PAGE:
personality and purpose

David sent me this video this morning. It got me thinking about personality and the way we, and I, use personality as a kind of predestined indicator. While the Myers-Briggs and other instruments of personality sorting have been a great way to get at discussing healthy differences and the value of same they can also sound to some like fixed boxes that make us prisoners to fate of what we imagine our personality holds in store for us. For instance I can take some comfort in knowing why as an extrovert I need socialization and enjoy bouncing ideas off others can I am coming to some decision but I might also surmise that I need to stay in that “lane” for the rest of my life to be happy.

Not so according to TED talk guru Brian Little (no relation), he says that while it true we have basic tendencies to act and socialize in certain ways we humans are capable of stretching and thriving using different personalities if the purpose of our actions is compelling. So an introvert might well summon the stamina and passion to be a good, even great, public speaker and social animator if the purpose of their enterprise contains a goal worth attaining. Likewise an extrovert might learn to spend hours and hours in solitude if the purpose of that alone time resonates with a purpose connected to deeper meaning.

I have certainly seen this at work within me. I took the Myers-Briggs personality indicator questionnaire many years ago. Then, as now, I came out ENTJ, meaning I am an Extrovert, Intuitive, Thinking and highly structured, a J. While that outcome has not changed the way my answers determine these titles has. I am still a raving Extrovert but less so. Years and years of sitting in an office to prepare worship and sermons, alone, of processing the pain and hurt of people I am caring for as a pastor, have driven me to increasing solitude. When I first took the MB questionnaire it was relatively close, Intuitive and Sensate. Now I am overwhelmingly intuitive, again in large part due to the work I do. On the Thinking/Feeling axis I moving slowly to the Feeling side, though I am still a very strong T. Interestingly the exception to this theory, that my pastoral and theological work drive to shift some of my personality defaults, does NOT apply to the structured/unstructured pairing of J/P. One might imagine that in the messy world of Ministry and Church I would be pulled to the P, the chaotic, unstructured, in-the-moment, approach to work and social pressures. Exactly the opposite is true, as I deepen in my quiet solitary time, my intuition and my access to the emotional side of my being I have grown increasingly intolerant of the unstructured experience, to the point of my otherwise sunny personality turning downright sour.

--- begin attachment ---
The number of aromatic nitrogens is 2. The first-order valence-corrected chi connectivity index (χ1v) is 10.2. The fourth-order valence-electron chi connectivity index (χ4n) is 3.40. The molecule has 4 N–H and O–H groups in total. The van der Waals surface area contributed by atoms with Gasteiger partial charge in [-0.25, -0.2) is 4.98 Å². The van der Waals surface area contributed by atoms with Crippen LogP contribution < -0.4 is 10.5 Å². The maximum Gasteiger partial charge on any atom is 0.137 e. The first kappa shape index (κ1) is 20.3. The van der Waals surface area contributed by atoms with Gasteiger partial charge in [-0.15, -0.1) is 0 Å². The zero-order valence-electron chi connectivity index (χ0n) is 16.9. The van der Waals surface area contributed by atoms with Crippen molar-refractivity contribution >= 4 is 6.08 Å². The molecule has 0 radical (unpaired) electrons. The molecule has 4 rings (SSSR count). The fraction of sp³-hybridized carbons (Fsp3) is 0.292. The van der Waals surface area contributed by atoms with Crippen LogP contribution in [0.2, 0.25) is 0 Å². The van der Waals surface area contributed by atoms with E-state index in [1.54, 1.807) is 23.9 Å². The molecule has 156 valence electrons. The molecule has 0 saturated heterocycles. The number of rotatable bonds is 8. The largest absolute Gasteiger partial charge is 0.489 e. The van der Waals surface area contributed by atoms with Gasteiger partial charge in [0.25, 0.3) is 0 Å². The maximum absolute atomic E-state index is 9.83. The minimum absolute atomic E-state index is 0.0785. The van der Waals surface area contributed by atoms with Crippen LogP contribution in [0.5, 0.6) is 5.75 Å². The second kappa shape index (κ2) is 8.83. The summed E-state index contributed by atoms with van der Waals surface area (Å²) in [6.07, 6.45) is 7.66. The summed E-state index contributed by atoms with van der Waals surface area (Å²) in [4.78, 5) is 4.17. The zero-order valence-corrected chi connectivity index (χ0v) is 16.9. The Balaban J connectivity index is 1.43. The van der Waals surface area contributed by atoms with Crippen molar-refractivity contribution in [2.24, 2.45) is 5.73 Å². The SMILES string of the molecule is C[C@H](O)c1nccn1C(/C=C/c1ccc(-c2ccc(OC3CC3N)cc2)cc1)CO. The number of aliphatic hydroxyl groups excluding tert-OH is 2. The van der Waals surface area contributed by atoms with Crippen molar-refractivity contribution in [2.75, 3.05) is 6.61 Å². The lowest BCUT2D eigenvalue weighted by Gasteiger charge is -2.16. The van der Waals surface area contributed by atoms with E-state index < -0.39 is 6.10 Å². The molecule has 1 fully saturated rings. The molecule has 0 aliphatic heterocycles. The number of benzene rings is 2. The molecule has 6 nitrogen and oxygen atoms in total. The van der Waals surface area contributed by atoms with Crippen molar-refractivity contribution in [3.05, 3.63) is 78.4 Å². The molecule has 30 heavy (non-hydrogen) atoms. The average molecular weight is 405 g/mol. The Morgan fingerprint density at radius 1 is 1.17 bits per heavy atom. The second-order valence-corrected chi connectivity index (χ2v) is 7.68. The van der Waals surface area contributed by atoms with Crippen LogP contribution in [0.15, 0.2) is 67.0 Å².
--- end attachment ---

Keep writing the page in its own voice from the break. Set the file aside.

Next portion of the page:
Thus I feel Brian Little’s theory is largely true for me, that for the larger purpose and sense of connecting to meaning I have stretched into other personality traits, I was not as limited as I might have imagined years ago. Having something to dedicate my life toward has made my personality function in a slightly different way than was/is my instinct. And yet…I am even more, very much more, committed to the orderly and structured event and the processes that create same.

The good news I lack the arrogance to be shielded from these learnings, I remain open to this kind of inventory, for myself and others. Life is complicated but full of discovery.